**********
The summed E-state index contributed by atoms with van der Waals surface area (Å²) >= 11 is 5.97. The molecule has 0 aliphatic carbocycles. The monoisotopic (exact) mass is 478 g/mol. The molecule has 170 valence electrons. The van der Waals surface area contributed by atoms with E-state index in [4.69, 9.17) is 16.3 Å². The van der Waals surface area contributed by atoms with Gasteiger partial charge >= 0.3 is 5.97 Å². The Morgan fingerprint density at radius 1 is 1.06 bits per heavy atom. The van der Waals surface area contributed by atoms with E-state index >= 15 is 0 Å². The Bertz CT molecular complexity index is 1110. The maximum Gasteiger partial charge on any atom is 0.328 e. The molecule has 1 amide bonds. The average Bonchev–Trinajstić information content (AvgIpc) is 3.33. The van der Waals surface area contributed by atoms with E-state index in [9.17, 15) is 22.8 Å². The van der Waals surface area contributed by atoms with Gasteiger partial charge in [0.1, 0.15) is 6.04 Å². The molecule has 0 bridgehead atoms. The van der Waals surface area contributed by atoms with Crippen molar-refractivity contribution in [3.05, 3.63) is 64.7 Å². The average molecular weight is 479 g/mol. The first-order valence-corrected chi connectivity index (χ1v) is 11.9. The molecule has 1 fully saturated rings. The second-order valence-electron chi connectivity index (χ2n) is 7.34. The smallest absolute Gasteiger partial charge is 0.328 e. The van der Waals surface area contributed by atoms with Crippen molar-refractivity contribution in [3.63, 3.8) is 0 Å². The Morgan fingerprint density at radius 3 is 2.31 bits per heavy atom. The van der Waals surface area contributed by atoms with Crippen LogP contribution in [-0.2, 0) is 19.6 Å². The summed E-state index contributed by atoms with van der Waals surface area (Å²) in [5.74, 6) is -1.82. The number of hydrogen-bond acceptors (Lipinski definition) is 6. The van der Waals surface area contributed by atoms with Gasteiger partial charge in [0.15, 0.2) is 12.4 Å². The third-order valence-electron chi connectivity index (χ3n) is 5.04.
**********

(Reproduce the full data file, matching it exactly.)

The summed E-state index contributed by atoms with van der Waals surface area (Å²) >= 11 is 5.97. The molecule has 0 aliphatic carbocycles. The monoisotopic (exact) mass is 478 g/mol. The molecule has 170 valence electrons. The van der Waals surface area contributed by atoms with E-state index in [4.69, 9.17) is 16.3 Å². The van der Waals surface area contributed by atoms with Gasteiger partial charge >= 0.3 is 5.97 Å². The Morgan fingerprint density at radius 1 is 1.06 bits per heavy atom. The van der Waals surface area contributed by atoms with E-state index >= 15 is 0 Å². The Bertz CT molecular complexity index is 1110. The maximum Gasteiger partial charge on any atom is 0.328 e. The molecule has 1 amide bonds. The average Bonchev–Trinajstić information content (AvgIpc) is 3.33. The van der Waals surface area contributed by atoms with E-state index in [9.17, 15) is 22.8 Å². The van der Waals surface area contributed by atoms with Gasteiger partial charge in [0.1, 0.15) is 6.04 Å². The molecule has 0 bridgehead atoms. The van der Waals surface area contributed by atoms with Crippen molar-refractivity contribution in [3.05, 3.63) is 64.7 Å². The average molecular weight is 479 g/mol. The first-order valence-corrected chi connectivity index (χ1v) is 11.9. The molecule has 1 fully saturated rings. The second-order valence-electron chi connectivity index (χ2n) is 7.34. The smallest absolute Gasteiger partial charge is 0.328 e. The van der Waals surface area contributed by atoms with Crippen molar-refractivity contribution in [3.63, 3.8) is 0 Å². The Morgan fingerprint density at radius 3 is 2.31 bits per heavy atom. The van der Waals surface area contributed by atoms with Crippen LogP contribution in [-0.2, 0) is 19.6 Å². The summed E-state index contributed by atoms with van der Waals surface area (Å²) in [5.74, 6) is -1.82. The number of hydrogen-bond acceptors (Lipinski definition) is 6. The van der Waals surface area contributed by atoms with Gasteiger partial charge in [0.15, 0.2) is 12.4 Å². The third-order valence-electron chi connectivity index (χ3n) is 5.04.